- William T. Howe Ph.D.
February 15, 2022
The Year of our Lord, Jesus Christ
He answered and said unto them, Because it is given unto you to know the mysteries of the kingdom of heaven, but to them it is not given.
The Lord is speaking in this verse, He is answering the question the disciples asked him in verse 10. And the disciples came, and said unto him, Why speakest thou unto them in parables? There is an interesting tidbit here to consider.
In verse 10 they asked, Why speakest thou unto them, in response He said, Because it is given unto you. His followers were concerned with them, He was concerned with you. The Lord does not speak the parables for them, but rather for you.
This is how it happens. A preacher is preaching an old-fashioned Bible based message that is striking to the core of an issue. He is preaching as Abraham Lincoln said, “When I hear a man preach, I like to see him act as if he were fighting bees.” The preacher is fighting bees, he is “hitting a lick,” the mule is getting loose”, however you want to describe it, he’s doing it. The message is insightful, thought provoking, fresh, and relevant. Then the temptation hits. “I hope so and so is listening.” “I hope that my spouse is hearing this.” “This will get that one!” The mind begins to think of all the other people in the congregation that need the message.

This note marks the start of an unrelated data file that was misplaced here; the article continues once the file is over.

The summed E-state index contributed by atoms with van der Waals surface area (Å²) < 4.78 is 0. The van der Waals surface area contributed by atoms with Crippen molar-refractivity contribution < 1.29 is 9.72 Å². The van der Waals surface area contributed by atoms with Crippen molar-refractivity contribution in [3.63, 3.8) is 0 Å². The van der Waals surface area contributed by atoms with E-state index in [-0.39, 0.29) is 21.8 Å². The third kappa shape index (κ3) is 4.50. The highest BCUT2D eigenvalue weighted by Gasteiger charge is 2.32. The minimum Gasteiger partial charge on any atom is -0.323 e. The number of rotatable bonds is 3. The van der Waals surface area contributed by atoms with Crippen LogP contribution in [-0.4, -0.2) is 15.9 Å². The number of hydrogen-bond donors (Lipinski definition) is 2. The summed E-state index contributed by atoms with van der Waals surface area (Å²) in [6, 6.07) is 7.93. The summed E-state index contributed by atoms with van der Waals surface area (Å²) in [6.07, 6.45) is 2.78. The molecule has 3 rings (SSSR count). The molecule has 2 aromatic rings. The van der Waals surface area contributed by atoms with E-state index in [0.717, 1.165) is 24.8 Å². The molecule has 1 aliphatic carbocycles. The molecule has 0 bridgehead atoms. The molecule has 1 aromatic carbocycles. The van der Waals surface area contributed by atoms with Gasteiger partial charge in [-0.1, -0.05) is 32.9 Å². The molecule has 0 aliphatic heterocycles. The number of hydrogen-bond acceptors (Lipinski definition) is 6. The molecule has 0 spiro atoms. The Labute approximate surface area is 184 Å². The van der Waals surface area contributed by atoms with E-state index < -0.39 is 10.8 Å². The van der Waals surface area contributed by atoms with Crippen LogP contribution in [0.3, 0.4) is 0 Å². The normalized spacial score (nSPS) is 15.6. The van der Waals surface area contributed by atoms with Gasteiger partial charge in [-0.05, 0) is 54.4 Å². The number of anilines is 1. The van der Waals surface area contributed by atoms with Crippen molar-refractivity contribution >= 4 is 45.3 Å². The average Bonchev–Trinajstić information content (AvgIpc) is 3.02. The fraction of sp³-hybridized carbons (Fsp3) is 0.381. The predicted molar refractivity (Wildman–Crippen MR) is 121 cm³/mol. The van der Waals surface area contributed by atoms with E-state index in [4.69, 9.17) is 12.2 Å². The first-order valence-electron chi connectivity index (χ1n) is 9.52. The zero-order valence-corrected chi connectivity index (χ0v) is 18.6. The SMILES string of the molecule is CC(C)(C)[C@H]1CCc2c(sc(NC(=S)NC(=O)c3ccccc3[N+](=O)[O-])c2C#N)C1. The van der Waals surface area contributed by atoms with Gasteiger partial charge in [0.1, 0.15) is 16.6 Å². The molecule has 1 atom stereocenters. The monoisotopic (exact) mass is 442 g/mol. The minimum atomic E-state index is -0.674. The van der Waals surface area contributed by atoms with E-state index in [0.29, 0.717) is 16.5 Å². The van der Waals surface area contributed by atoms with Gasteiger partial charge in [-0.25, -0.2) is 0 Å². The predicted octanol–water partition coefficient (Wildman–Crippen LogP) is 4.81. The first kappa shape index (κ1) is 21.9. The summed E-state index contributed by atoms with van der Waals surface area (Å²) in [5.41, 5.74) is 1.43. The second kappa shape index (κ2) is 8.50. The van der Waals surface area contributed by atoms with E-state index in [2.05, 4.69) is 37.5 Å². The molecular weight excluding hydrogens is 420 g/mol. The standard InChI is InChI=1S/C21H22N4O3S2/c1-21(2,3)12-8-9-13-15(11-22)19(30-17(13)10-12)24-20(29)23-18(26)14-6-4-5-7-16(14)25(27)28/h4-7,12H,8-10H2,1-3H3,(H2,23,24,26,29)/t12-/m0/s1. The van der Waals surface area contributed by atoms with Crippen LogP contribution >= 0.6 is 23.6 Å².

When this happens, the purpose of the message is missed in the life of the one it is supposed to affect - you. When Nathan the prophet of God told King David a parable about a rich man stealing a poor man’s one sheep, David became invested and pronounced the judgment of death upon that rich man. Then Nathan said to the king, Thou art the man (II Samuel 12:7). David was the you. But he thought it was for the them.
The next time the temptation comes to think others need the message, remember you are the you. As for the them, the Lord will deal with that.
As far as the parables are concerned. They are given to God’s children that we may know the mysteries of His Kingdom.
Until Next Time,
William T. Howe, Ph.D.